On those rare occasions when insurance executive Tara Guizot wears a suit to her Century City office, "people invariably ask me if I'm interviewing for a new job," she said.
The trend toward casual dress has gone so far that Matt Smith, a 27-year-old Century City lawyer, is on a quest to establish "Tie Tuesday." He would like to wear a suit to work but knows he'd be ridiculed. Instead, Smith dons a tie every Tuesday and hopes other men in his office will follow. So far a couple have.
"It's just something fun," he said.
Forget casual Fridays. In many workplaces, it's casual everyday as corporate dress codes have gone the way of fedoras and white gloves.
Office workers, from executives to receptionists, now wear pretty much what they want, sometimes baring more cleavage, tattoos and body fat than co-workers care to see.
The sartorial style pioneered by the T-shirt-and-jeans-wearing technology moguls of Silicon Valley more than a decade ago has spread even to law offices, accounting firms and corporate headquarters -- bastions of tradition that had kept generations of Brooks Brothers salesmen busy teaching customers how to fold silk pocket squares.
Polo shirts, sweater sets and tailored slacks -- what many companies consider "business casual" -- have given way to halter tops, rubber flip-flops, T-shirts and jeans.
The trend has even sparked a mini-backlash among professionals opting for a more buttoned-down look.
"Wearing a tie used to be a sign of conformity. But dressing down is now conformity and dressing up is rebellious," said Robert Stephens, who founded the Geek Squad, Best Buy Co.'s computer repair service. Squad members sport short-sleeve white shirts and black ties.
Credit younger workers, who bring a who-cares-what-I-wear attitude to their cubicles, for the casual-everyday trend. The hip-hugging jeans and silk-screened tees they favor have caught on with aging baby boomers, many of whom started their careers with a closet full of pinstriped "power" suits. Many women believe they no longer need to look suited-up like men to be taken seriously in the office.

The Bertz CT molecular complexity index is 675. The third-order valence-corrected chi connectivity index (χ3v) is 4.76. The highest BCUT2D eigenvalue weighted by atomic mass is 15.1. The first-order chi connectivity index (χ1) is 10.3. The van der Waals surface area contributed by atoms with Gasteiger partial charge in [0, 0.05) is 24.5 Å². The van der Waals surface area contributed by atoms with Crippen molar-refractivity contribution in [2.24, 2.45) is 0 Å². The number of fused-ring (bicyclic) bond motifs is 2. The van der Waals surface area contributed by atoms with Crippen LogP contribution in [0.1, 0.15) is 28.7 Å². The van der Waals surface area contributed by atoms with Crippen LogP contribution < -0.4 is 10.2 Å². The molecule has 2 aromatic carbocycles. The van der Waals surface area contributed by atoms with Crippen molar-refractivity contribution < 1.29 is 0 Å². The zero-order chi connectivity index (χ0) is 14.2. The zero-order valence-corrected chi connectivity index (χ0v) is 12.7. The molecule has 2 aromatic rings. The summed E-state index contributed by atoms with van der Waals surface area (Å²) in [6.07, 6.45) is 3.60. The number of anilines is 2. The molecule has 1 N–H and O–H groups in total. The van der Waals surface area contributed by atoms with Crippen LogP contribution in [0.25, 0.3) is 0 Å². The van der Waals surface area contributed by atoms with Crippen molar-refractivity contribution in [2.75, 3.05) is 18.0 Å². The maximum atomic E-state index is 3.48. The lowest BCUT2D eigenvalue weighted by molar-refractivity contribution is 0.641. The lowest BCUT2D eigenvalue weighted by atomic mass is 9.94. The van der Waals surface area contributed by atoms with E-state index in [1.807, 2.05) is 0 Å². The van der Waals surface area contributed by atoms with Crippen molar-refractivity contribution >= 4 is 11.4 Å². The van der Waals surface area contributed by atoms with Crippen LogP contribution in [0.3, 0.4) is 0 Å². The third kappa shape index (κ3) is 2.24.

Today's casual dress also reflects the needs of parents who want to be comfortable as they race from staff meetings to their kids' soccer practice.
Employers who once took a hard line on suits and pantyhose realized they risked losing valued staff members unless they lightened up. Many see their relaxed dress codes as a potential recruiting tool.
"It really helps us, specifically with Gen X and Y workers," said Miriam Wardak, senior vice president for ICF International, a Virginia-based consulting firm, adding that some younger workers have told her they would not consider a potential employer if they had to wear a suit and tie.
But today's lax dress codes are raising tough questions for managers about what's acceptably casual and what's too sloppy, offensive or revealing.
Most companies have dress codes, whether formal or informal. "Companies want neat and clean, a notch above what you might wear at home," said John Challenger, who heads outplacement firm Challenger, Gray & Christmas Inc. But some workplaces seem to have abandoned hope of even that.
Packaged food giant General Mills Inc., which had formal rules until the mid-1990s, now simply asks employees to "dress for your day," spokeswoman Kirstie Foster said. The company suggests that "traditional business attire may be more appropriate on days when employees have meetings scheduled with customers or external clients."
Credit -- or blame -- luminaries such as T-shirt-and-jeans donning Steve Jobs, chief executive of Apple Computer Inc., for the demise of neckties and pencil skirts. If they could doff their suits and still get rich, many people figured they should be free to do the same, Challenger said.
Generational shifts also explain the move to casual.
Baby boomers "felt compelled to express themselves through work and to be winners in that arena," said Peter Rose, a partner with the marketing research firm Yankelovich Inc. The mannish dress-for-success suits with floppy bows many young women wore in the early 1980s were testament to that ambition, he said.
But as Gen-Xers entered the workforce in the late 1980s, "they didn't feel as compelled to exhibit that sense of 'I have to be a winner,' " Rose said, even though many are just as driven.
Gen-Yers, also called echo boomers -- roughly those between 18 and 26 years old -- have an "even more relaxed set of standards and they especially don't like to be told what to do," Rose said. A bare midriff or cargo pants may look sloppy to a baby boomer, he said, "but to an echo it says, 'I need to be comfortable.' " An echo boomer "thinks nothing of wearing a nose ring to an interview," while boomers or Gen-Xers "would think you're out of your mind," Rose said.
At 29, Olga Shmuklyer, a New York public relations consultant, straddles the line between Gen X and Gen Y.